3 Oct 2015
This summer Lady Prudence announced her intention to launch a new album and it came as no surprise that her Kickstarter goal was essentially doubled. I found a few spare groats under the cage of Sir Rocko, my ground parrot, and promptly dropped them in the post to the Lady’s attention, care of somewhere on dry land. Several months later I received a package containing a signed copy of her new album All’s Faire, a very pleasant handwritten note, and a rather torrid love letter to Sir Rocko (apparently from our local postmaster).
First, let’s look at the album packaging, which is a terribly well made folding paper sleeve designed by Chris Lyons. The cover photograph (by Scott Wallack) features the Lady seated in a wood, strumming an ambercrotchie, or a fiddlin’ or whatever you call them stringed yowlers what ain’t guitars. It’s a lovely photograph and is matched on the reverse by a photo (by Dena Smith) of the lady sans instrument. The inside spread features a list of the donors who helped to fund this musical endeavor, and I must confess that I was surprised to see that the list included an entry for that map-stealing villain from my annual pub crawl, Admiral Edmund Vainglory III. One additional photo by Dena Smith features a close-up of the Lady flambering a flanchette, or whatever you call it, and it is plainly visible that she is wearing a ring filched from my ship. “Lady” my poopdeck!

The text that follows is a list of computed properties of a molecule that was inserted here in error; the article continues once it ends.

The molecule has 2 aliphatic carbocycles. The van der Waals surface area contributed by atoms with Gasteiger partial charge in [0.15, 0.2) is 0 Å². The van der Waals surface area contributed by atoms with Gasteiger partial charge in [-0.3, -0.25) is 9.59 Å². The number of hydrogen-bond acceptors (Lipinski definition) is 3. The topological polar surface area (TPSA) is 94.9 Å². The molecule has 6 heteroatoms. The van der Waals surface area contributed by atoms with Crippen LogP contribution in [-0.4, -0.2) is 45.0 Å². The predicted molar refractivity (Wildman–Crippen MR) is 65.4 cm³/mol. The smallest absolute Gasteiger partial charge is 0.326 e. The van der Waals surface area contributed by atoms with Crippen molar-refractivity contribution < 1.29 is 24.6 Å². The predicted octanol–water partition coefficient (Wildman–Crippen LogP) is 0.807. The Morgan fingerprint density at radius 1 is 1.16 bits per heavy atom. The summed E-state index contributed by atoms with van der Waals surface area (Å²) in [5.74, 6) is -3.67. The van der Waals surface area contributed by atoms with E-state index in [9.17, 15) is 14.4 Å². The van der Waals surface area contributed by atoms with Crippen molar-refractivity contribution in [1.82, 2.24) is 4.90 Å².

But the music… now that’s quite nice. Here’s the track listing:
- How Can I Keep From Singing?
- The Lakes of Pontchartrain
- The Lass of the Low Countree
- O Whistle (An’ I’ll Come Tae Ye)
- The Star of the County Down
- Scarborough Faire
- She Moved Through the Faire
- Sí Bheag, Sí Mhór
- Siúil a Rún
- The Bantry Girls’ Lament
- The Skye Boat Song
- The Foggy Dew
- Both Sides the Tweed
- If I Were*
This is a wonderfully gentle (and accomplished) collection of performances, something so nice that it might well serve to be played at wedding receptions and other fine social events. The album features a blend of music ranging from the middle ages to the early 20th century, and covers the British isles with a mix of Irish, English and Scottish music. (I’m informed that Track 15 is a song “most famously performed by Mr. Kermit T. Frog.”)
In my first listening a few songs stood out, including the playful O Whistle (An’ I’ll Come Tae Ye), the instrumental Sí Bheag, Sí Mhór, and the always enjoyable Both Sides of the Tweed.
The liner notes indicate that in addition to her fine vocals the Lady performs all of her own instrumentation, including: the lute harp, recorder, penny whistle, bowed psaltery, and drum. There is no mention of the ambercrotchie, the volkswhistle, the slomberduddie, or the strumbrella, but I am certain that I heard each of these magical stringed creatures at some point during the play.
And you may too, so best buy the album (and drink rum!!).